Political correctness, despite being one of those annoyingly overused phrases, does exist. There are people with stronger sensitivities to certain language, which gives way to a heightened sense of offensiveness whenever certain words are used, regardless of context.
And the University of New Hampshire has a new “bias-free language guide” that, while likely well-intentioned, comes across as incredibly ridiculous for just how many words it considers problematic or offensive.
The bias-free guide is not necessarily a set of rules, but more suggestions for how people should be speaking. They define “inclusive language” as “communication that does not stereotype or demean people based on personal characteristics including gender, gender expression, race, ethnicity, economic background, ability/disability status, religion, sexual orientation, etc.”
There’s a whole section on micro-aggressions, micro-insults, and micro-invalidation (“degrading a person’s wholeness through making false assumptions about the other’s ability, causing a sense of invalidation”).
But let’s get to some highlights from what language is “preferred” and what language is “problematic”:
Preferred: people of advanced age, old people*
Problematic/Outdated: older people, elders, seniors, senior citizen
Preferred: person living at or below the poverty line, people experiencing poverty
Problematic/Outdated: poor person, poverty-stricken person
Preferred: person of material wealth
Preferred: people of size
Problematic/Outdated: obese*, overweight people
Preferred: person who is blind/visually impaired
Problematic: blind person, “dumb”
Preferred: person who is deaf or hard-of-hearing
Problematic: deaf person, Deaf-and-Dumb, Deaf-Mute
Preferred: U.S. citizen or Resident of the U.S.
Note: North Americans often use “American” which usually, depending on the context, fails to recognize South America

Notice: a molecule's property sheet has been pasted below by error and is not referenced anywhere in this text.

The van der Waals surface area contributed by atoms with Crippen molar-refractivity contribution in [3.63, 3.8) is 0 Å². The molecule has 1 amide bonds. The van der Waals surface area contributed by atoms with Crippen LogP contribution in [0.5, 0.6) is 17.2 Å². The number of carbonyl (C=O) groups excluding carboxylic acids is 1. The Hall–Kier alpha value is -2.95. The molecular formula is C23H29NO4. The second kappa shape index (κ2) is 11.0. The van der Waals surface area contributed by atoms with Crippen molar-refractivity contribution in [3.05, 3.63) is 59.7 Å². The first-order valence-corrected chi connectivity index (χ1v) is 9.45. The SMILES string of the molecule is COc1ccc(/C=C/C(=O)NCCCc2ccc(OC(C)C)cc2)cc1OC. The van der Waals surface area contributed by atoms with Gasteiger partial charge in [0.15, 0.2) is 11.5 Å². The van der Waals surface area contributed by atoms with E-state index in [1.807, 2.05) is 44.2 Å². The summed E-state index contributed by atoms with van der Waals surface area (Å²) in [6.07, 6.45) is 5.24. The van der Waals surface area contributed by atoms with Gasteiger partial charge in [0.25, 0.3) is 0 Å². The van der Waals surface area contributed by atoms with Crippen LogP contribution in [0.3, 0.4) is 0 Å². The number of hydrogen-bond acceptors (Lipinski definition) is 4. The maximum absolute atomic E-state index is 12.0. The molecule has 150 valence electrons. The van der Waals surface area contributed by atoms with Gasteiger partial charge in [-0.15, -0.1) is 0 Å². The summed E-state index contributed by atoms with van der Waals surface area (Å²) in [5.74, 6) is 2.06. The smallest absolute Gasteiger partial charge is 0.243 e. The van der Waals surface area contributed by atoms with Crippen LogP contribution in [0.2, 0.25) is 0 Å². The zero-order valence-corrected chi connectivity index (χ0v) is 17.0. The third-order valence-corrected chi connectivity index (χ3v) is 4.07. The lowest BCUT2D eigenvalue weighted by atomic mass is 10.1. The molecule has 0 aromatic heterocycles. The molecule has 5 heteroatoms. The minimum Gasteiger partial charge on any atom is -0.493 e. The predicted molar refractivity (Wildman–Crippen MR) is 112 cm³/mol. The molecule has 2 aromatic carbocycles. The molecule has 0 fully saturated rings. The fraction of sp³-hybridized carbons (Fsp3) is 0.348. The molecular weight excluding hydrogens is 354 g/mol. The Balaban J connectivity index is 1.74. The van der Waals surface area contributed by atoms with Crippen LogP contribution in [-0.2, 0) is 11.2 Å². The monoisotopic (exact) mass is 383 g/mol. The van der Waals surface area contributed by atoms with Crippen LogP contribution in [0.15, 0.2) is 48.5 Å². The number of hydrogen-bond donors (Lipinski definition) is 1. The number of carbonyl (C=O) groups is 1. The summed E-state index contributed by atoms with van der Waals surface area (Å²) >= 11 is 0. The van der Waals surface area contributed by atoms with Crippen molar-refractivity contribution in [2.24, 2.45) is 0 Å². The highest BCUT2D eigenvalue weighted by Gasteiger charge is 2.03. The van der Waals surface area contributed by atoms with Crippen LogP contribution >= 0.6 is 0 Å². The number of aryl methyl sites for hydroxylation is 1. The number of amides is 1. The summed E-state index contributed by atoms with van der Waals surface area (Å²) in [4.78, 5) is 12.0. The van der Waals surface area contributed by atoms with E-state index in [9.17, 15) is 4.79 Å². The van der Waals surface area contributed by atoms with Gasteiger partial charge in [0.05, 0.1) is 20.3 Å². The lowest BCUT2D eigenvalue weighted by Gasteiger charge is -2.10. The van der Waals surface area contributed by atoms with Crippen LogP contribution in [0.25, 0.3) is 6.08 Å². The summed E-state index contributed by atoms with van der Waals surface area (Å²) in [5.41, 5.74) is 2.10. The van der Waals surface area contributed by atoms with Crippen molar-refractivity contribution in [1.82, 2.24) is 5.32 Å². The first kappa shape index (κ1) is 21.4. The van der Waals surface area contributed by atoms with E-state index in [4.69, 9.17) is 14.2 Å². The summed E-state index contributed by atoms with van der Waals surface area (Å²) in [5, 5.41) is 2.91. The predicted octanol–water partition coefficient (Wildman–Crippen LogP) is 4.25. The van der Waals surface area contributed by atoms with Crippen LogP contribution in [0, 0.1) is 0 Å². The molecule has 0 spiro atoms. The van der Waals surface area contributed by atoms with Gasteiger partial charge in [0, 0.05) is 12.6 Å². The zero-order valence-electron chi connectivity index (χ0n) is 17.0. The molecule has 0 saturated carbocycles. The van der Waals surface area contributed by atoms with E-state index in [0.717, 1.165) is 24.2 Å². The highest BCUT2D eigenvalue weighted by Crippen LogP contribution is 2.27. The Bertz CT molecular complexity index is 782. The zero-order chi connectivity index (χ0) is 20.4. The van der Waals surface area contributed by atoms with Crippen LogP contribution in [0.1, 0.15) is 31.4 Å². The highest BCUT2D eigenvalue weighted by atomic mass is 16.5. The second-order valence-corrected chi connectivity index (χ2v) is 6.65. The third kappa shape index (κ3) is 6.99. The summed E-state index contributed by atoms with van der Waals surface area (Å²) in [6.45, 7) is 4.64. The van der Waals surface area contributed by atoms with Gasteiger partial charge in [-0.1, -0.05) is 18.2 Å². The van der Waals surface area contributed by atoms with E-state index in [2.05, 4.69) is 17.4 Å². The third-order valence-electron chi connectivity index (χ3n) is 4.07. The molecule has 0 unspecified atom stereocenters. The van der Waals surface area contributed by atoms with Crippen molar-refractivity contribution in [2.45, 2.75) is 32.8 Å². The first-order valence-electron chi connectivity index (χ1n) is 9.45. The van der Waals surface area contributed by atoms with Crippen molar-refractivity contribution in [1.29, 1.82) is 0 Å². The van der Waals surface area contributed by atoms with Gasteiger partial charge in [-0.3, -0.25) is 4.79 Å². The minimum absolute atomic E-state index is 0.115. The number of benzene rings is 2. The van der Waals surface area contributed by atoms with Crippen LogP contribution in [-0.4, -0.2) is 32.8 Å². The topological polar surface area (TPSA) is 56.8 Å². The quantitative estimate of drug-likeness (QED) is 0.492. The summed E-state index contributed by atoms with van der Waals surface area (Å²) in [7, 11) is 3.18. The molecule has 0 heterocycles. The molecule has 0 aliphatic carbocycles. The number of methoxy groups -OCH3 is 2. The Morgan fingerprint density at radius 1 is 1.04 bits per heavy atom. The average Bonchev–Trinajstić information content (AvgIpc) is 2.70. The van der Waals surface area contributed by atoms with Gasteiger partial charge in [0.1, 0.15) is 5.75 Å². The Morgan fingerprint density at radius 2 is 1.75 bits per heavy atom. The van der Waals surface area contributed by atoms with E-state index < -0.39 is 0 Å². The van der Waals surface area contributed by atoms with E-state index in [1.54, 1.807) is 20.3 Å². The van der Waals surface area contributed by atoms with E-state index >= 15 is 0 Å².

Preferred: North American or South American
Problematic: American: assumes the U.S. is the only country inside these two continents.
Preferred: use the specific name of the country on the continent; Africa; e.g., Egypt, Ethiopia
Problematic: Africa, which is a continent of many countries
Preferred: White people, European-American individuals
Problematic: Caucasian people
Preferred: international people
Preferred: Sexual Orientation, Sexual Identity
Problematic: Sexual Preference
Preferred: Folks, People, You All, Y’all
Problematic/Outdated: Guys (when referring to people overall)
Preferred: Human achievements
Problematic/Outdated: man’s achievements
Preferred: Children who are gender non-conforming, Children who are gender variant
Problematic/Outdated: Girlie or Tomboy
EVERYTHING IS PROBLEMATIC.
I’m not going to pretend that there aren’t good suggestions in their list. Some of the suggestions when it comes to (for example) minorities, transgender individuals, or people with disabilities is of the “look, just try not to be a dick” variety. And, well, yes, it would be nice if people in general were less dickish to other people by demeaning them or ridiculing their identity.
But for a lot of these words, you’ve got to wonder who exactly is going to take offense. Some of them are just so inconsequential that you would have to jump through a series of linguistic hoops to justify even a smidgen how they could possibly be “problematic.”
I mean, American. How is AMERICAN a problematic word? What could possibly be wrong with someone just innocently saying “I’m an American”?
UNH President Mark Huddleston understood how word police-y this looked and sought to clarify that this is not official campus policy:
While individuals on our campus have every right to express themselves, I want to make it absolutely clear that the views expressed in this guide are NOT the policy of the University of New Hampshire. I am troubled by many things in the language guide, especially the suggestion that the use of the term ‘American’ is misplaced or offensive. The only UNH policy on speech is that it is free and unfettered on our campuses. It is ironic that what was probably a well-meaning effort to be ‘sensitive’ proves offensive to many people, myself included.
Tonight’s homework: find the number of problematic words in that statement.
[image via screengrab]
Have a tip we should know? firstname.lastname@example.org